By David Joel Miller.
Not all trauma and stressor-related disorders are the same.
Most people are familiar with Posttraumatic Stress Disorder (PTSD) the granddaddy of all the trauma and stressor-related disorders. In addition to PTSD, there are a number of other trauma and stressor-related disorders. There are two types of attachment disorders, Acute Stress Disorder, a number of varieties of adjustment disorders, and even a category for other specified or unspecified Trauma- and Stressor-Related Disorders that don’t fit these categories of disorders. For more on these other disorders take a look at these related posts on counselorssoapbox.com
In Posttraumatic Stress Disorder, there are recognized and unrecognized subtypes.
Recognized PTSD subtypes or specifiers.
Two subtypes of PTSD dissociative symptoms are recognized.
Depersonalization, that is the experience of feeling like you’re outside of yourself looking in. You may feel like you’re in a dream or are an outside observer watching yourself. It may feel as if time is moving more slowly or as if you are not real.
eDerealization is the experience of feeling like the world is unreal. You may feel like you’re in a dream or that things are very distorted and different.
When someone experiences delayed PTSD we use the specifier “with delayed expression.” Delayed expression occurs when it takes more than six months after the event for the symptoms to become obvious.
PTSD subtypes used with children under six.
There are slightly different criteria used in diagnosing PTSD in children under the age of six. As a result, we also have two additional subtypes for use with children. All of the subtypes used with adults can also be applied to children.
PTSD with persistent avoidance of stimuli.
Children with this subtype go to great lengths to avoid anything that would remind them of the original traumatic event.
PTSD’s with negative alterations in cognitions.
Children with this subtype develop all kinds of negative thoughts about themselves and the world. That may have high levels of fear, shame and guilt, confusion and sadness. They may withdraw from other people and lose their interest in playing.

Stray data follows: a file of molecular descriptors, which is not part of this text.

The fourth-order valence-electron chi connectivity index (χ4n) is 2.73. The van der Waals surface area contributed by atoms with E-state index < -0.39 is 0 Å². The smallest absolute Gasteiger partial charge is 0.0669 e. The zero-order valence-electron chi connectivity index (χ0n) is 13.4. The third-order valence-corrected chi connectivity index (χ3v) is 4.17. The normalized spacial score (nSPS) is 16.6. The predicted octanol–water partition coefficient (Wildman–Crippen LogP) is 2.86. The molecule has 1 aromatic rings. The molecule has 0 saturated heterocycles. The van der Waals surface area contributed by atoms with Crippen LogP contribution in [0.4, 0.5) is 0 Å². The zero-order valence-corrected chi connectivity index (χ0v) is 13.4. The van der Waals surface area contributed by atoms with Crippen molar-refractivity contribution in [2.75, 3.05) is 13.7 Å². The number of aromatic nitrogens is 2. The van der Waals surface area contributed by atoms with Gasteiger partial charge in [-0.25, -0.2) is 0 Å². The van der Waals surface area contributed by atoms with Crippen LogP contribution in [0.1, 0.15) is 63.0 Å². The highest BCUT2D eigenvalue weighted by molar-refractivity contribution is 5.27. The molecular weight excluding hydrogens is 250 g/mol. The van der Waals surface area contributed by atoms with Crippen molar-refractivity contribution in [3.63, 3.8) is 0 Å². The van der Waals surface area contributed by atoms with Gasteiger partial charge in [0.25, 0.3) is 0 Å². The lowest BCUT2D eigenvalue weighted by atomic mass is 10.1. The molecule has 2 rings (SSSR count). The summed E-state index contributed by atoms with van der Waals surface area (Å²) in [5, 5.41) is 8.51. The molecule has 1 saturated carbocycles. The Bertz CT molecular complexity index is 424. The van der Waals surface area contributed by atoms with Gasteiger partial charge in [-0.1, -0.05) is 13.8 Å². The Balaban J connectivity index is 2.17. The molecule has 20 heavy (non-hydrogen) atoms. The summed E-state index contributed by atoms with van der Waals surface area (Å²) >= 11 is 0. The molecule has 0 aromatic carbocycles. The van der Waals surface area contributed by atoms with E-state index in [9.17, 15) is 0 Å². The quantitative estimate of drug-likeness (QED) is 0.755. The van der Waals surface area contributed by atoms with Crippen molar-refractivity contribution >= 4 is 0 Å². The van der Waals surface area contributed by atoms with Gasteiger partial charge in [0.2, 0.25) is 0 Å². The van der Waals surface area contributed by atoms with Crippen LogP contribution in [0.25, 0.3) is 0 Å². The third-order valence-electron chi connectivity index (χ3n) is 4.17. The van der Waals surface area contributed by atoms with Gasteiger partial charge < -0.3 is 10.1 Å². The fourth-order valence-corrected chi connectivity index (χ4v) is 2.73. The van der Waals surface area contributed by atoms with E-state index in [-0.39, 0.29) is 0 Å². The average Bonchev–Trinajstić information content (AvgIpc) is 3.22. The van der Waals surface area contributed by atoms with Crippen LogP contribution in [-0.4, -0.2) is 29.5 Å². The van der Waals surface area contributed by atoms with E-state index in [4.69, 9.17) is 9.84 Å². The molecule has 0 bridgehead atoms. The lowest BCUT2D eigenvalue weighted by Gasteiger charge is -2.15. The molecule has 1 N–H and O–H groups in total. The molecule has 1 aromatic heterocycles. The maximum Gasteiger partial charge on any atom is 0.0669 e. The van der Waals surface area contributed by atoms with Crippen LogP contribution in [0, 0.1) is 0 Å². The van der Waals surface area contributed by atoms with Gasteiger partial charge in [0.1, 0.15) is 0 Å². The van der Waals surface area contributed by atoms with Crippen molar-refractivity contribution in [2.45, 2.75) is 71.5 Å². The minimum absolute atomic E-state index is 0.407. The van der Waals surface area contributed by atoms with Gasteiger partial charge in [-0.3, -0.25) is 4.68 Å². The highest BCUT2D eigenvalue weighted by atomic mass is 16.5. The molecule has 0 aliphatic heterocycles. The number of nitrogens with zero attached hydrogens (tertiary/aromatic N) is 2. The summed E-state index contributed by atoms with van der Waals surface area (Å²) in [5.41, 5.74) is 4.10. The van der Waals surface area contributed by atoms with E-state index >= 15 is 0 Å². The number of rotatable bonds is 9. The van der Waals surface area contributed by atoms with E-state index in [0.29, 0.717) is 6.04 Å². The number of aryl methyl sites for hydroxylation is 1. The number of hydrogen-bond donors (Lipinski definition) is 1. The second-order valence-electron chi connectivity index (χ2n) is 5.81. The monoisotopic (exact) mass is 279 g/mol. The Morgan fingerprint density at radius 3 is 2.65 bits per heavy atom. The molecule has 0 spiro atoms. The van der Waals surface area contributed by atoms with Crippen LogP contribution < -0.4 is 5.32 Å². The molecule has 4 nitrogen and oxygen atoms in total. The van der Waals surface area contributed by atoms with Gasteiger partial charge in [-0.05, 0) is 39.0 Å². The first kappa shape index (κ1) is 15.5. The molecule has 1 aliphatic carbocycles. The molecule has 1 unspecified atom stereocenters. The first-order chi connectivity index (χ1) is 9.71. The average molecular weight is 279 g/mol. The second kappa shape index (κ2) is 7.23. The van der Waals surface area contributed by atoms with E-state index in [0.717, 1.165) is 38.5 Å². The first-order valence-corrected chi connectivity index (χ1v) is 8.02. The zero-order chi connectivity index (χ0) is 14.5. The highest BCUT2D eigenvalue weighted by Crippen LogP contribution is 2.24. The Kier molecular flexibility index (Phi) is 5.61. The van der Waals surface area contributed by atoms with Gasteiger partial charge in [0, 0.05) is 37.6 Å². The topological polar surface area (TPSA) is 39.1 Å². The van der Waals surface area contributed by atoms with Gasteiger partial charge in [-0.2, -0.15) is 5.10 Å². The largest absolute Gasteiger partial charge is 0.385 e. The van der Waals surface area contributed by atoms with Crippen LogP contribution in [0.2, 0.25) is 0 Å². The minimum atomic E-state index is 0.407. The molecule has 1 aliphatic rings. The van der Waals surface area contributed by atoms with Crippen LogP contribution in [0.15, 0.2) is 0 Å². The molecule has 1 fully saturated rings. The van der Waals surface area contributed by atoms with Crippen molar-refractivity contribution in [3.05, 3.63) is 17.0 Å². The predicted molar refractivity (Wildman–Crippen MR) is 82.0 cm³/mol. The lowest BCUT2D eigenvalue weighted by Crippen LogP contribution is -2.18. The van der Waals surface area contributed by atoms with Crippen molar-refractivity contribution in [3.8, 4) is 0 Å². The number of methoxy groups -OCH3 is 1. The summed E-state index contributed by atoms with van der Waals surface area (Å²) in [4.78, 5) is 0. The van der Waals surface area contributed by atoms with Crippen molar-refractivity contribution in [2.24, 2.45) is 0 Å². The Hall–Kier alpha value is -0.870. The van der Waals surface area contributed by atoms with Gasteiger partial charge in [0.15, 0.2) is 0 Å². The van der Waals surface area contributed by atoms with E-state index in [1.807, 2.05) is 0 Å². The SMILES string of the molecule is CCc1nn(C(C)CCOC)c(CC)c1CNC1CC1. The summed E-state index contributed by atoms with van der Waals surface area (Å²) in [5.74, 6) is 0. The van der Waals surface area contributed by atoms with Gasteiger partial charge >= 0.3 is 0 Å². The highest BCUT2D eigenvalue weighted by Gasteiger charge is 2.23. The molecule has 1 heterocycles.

PTSD unrecognized subtypes.
While not officially recognized in the DSM-5 a good deal has been written about a condition referred to as “complex trauma.” Both research and practical experience suggests there is some validity to this idea.
This condition occurs when someone is repeatedly traumatized in a very similar way. Think about somebody who breaks their leg and goes to the hospital. They have it treated and the leg mends. If they were to break the same leg again, in the same place, it is less likely to heal a second time.
These types of repeated traumatization are often the result of abuse or domestic violence. Complex trauma also frequently coexists with substance use disorders or behavioral addictions.
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For more about David Joel Miller and my work in the areas of mental health, substance abuse and Co-occurring disorders see the about the author page. For information about my other writing work beyond this blog check out my Google+ page or the Facebook author’s page, up under David Joel Miller. Posts to the “books, trainings and classes” category will tell you about those activities. If you are in the Fresno California area, information about my private practice is at counselorfresno.com. A list of books I have read and can recommend is over at Recommended Books